The relationship between Graffiti (street art) with the clandestine and the illegal, and consequently with prison, is commonplace today - evidence of the movement’s artistic insurgence and social dissidence. The majority of its authentic (not replicated, derivative, or invented) authors have been condemned to incarceration by the express prohibition of their creative actions. In fact, legitimacy and status within the ranks of the internal hierarchy of these street artists, is determined as much by a criminal record as by other factors like risk, artistic contribution, ubiquity, competition, egoism, aesthetics...
The previously unpublished drawings by CASE 2 and KEZ 5 included in this exhibition were all created behind prison walls during the repeated sentences served by the two and still being served, for their creations and their repeated attacks on the social system (vandalizing public and private property, traffic in controlled substances, disorderly conduct, etc.).
Kez 5: Untitled
Photo courtesy of Groninger Museum
While CASE 2 represents the old school of New York Graffiti of the early 1970s, KEZ 5 is an inescapable reference to the continuing vitality and world wide validity of this art movement of the streets. Currently, CASE 2 is serving a sentence of seven to nine years and has spent a fourth of his life incarcerated. Meanwhile, KEZ 5, is serving 18 months and has been convicted 34 times over the past 16 years. CASE 2 is president of TFP, The largest crew in the world. KEZ 5 is president of YKK, perhaps the most feared and belligerent crew. Both of these writers are highly respected in prison for their “skills” (technical and expressive talent) as well as for their reputations and character.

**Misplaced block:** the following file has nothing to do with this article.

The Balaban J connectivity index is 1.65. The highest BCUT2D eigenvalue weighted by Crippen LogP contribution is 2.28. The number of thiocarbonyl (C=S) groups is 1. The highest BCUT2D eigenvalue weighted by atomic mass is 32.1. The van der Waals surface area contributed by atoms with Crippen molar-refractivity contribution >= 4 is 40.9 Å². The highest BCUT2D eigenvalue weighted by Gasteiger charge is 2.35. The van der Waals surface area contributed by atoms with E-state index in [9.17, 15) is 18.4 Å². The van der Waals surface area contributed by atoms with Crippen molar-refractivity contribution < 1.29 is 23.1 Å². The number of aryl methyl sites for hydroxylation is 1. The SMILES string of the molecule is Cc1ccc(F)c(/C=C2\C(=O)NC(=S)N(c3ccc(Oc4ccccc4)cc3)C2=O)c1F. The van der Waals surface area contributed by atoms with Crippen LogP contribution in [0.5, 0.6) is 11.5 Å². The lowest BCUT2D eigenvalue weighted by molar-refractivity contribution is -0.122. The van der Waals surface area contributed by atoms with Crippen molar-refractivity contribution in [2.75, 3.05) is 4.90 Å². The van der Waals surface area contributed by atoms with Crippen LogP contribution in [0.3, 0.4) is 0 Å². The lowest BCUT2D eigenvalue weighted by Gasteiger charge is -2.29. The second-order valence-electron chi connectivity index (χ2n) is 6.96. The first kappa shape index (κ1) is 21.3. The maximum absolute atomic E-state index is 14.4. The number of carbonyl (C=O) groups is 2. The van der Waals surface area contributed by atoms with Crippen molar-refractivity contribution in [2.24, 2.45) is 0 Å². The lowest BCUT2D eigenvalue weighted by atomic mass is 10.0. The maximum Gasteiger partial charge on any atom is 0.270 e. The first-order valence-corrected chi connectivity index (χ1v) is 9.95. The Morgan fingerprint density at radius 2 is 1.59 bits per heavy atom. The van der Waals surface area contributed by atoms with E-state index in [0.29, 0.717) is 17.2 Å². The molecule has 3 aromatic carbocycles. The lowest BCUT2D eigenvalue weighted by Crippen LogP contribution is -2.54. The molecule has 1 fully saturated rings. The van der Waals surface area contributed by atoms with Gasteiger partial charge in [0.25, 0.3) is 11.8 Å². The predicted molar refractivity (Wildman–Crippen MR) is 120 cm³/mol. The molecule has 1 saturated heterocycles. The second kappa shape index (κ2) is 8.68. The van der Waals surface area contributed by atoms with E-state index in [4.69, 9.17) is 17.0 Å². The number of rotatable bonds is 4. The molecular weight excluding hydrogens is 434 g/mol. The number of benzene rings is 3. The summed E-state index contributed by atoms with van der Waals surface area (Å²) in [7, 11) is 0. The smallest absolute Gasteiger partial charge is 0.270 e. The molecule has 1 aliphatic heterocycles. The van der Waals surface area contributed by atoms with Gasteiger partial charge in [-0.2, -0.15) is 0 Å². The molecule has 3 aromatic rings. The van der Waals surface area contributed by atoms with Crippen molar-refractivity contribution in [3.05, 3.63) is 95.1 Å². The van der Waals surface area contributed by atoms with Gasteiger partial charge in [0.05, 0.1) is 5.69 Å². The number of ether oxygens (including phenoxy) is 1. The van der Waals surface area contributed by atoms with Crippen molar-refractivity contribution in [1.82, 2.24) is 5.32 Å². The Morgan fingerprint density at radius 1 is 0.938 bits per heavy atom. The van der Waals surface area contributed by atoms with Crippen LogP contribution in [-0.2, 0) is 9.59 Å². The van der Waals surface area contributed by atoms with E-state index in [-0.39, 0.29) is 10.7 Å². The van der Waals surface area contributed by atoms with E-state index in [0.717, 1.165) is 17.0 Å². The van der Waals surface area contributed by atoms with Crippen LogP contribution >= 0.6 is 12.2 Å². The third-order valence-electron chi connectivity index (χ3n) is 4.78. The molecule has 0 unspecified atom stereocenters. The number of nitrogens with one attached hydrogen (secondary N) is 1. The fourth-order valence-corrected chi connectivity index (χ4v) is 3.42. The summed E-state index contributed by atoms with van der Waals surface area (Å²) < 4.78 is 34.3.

The works in this exhibition generally make reference to a parallel reality, to the fictions and dreams in which their authors live. The drawings by CASE 2 on paper hats used by cafeteria workers, for example, evoke his imposed destiny to working in the prison cafeteria, because he's missing an arm and a leg. This exhibition includes a portrait of CASE 2 made by KEZ 5 and numerous examples of the uses of the different materials - which are limited by the conditions imposed with incarceration. Although they do not know one another personally, the admiration KEZ 5 has for the work and attitude of CASE 2 approaches idolatry, because of the latter's obsession of the with conquering and being a "king".
Groninger Museum Web Site